Posted: Tuesday, March 1, 2011 8:01 pm
Dear Annie: I’m a single father of a 16-year-old son whom I have raised since he was 2. “Zack” is mature and carries himself with confidence.
When Zack took up sports and his schedule became busy, we found that it was sometimes necessary to share the bathroom. While he showers, I shave, or while I shower, he does his hair.
Last summer, my brother visited us and inadvertently witnessed one such episode where Zack and I needed to get ready at the same time. He didn’t say anything to me but apparently told several family members, including my parents. When my son and I visited for Thanksgiving, it ended up being the main topic of conversation, with words such as “unnatural,” “unhealthy” and “disturbing” being tossed around. One relative actually told my son it was going to make him gay.
Zack understands that sharing the bathroom is no different than showering with his friends after gym class. I did my best to explain this to my family, but no one wanted to listen. When we visited at Christmas, the subject came up again, and we put up with their narrow-minded views until I saw how upset Zack was. We left early. When my mother called the next day to ask why, I told her. She replied that I was “overreacting.”
As a result, Zack has said he would rather not see his grandparents for Easter and suggested we stay home. The problem is, the only times we can visit my parents are during school holidays. Annie, I don’t want my family to miss out on Zack’s life because of something so trivial. I want him to spend time with his relatives, but their attitudes are driving a wedge between us. Any suggestions before I buy an Easter ham? — Proud Parent
Dear Parent: Buy the Easter ham, and tell your relatives that you will be celebrating holidays at home until they can show a measure of respect and tolerance. People will treat you the way you demand to be treated. (But please give them another chance over the summer.)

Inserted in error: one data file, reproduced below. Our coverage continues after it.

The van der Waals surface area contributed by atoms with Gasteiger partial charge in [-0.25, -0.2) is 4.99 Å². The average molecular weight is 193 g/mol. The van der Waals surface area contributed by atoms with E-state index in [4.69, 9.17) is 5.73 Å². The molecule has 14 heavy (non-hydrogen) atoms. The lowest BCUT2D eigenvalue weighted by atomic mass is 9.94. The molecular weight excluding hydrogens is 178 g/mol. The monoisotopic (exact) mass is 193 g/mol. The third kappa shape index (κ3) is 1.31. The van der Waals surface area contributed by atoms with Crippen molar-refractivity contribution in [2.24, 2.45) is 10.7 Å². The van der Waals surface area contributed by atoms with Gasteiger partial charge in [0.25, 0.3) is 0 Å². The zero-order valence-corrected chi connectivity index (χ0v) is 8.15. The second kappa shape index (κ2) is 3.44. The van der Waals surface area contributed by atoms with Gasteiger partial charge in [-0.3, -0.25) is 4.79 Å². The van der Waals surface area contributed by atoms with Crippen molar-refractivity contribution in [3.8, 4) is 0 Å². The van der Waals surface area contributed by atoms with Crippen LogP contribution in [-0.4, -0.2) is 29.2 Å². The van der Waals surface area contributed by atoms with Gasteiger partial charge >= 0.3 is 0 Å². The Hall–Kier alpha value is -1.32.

Dear Annie: My dad is 87 and has a bunch of medical problems, yet he continues to drink. It’s less than he used to imbibe, but I don’t think he should be having any alcohol at all. I have said this to both of my parents, and their only response is that Dad’s doctor said it is OK. I don’t believe any decent doctor would tell an elderly man in poor heath that it’s all right to drink.
I suspect some of Dad’s current medical problems were caused by excessive drinking. He was an angry, volatile and verbally abusive drunk. What can I do to convince my parents that continued drinking is not OK? — Frustrated in Florida
Dear Florida: You could call Dad’s doctor and inform him that your father is still drinking, and the doctor will handle it from there. But your father is 87 and has curtailed his alcohol consumption. It’s unlikely he will give it up entirely. Your choice is to keep berating him or accept him as he is.
Dear Annie: “No Name, No Place” worries about her husband driving drunk when he’s coming home from sporting events. There’s something else this wife should do. Somewhere out on the road, there is a young couple with their first child, or a teenager coming home from a dance, or a wife heading to the airport — none of them deserves to die under the wheels of this drunk’s car.
The next time “No Name’s” husband heads out for a night of drinking with his buddies, she should call the police. She knows where he’s going and can describe his car and provide his license plate number. The police officer who stops him could be saving the life of the innocent driver he was going to hit on the next block. — Had it with Coddling Drunk Drivers
Annie’s Mailbox is written by Kathy Mitchell and Marcy Sugar, longtime editors of the Ann Landers column. Please e-mail your questions to firstname.lastname@example.org, or write to: Annie’s Mailbox, c/o Creators Syndicate, 5777 W. Century Blvd., Ste. 700, Los Angeles, CA 90045. To find out more about Annie’s Mailbox and read features by other Creators Syndicate writers and cartoonists, visit the Creators Syndicate Web page at www.creators.com.
Published in The Messenger 3.1.11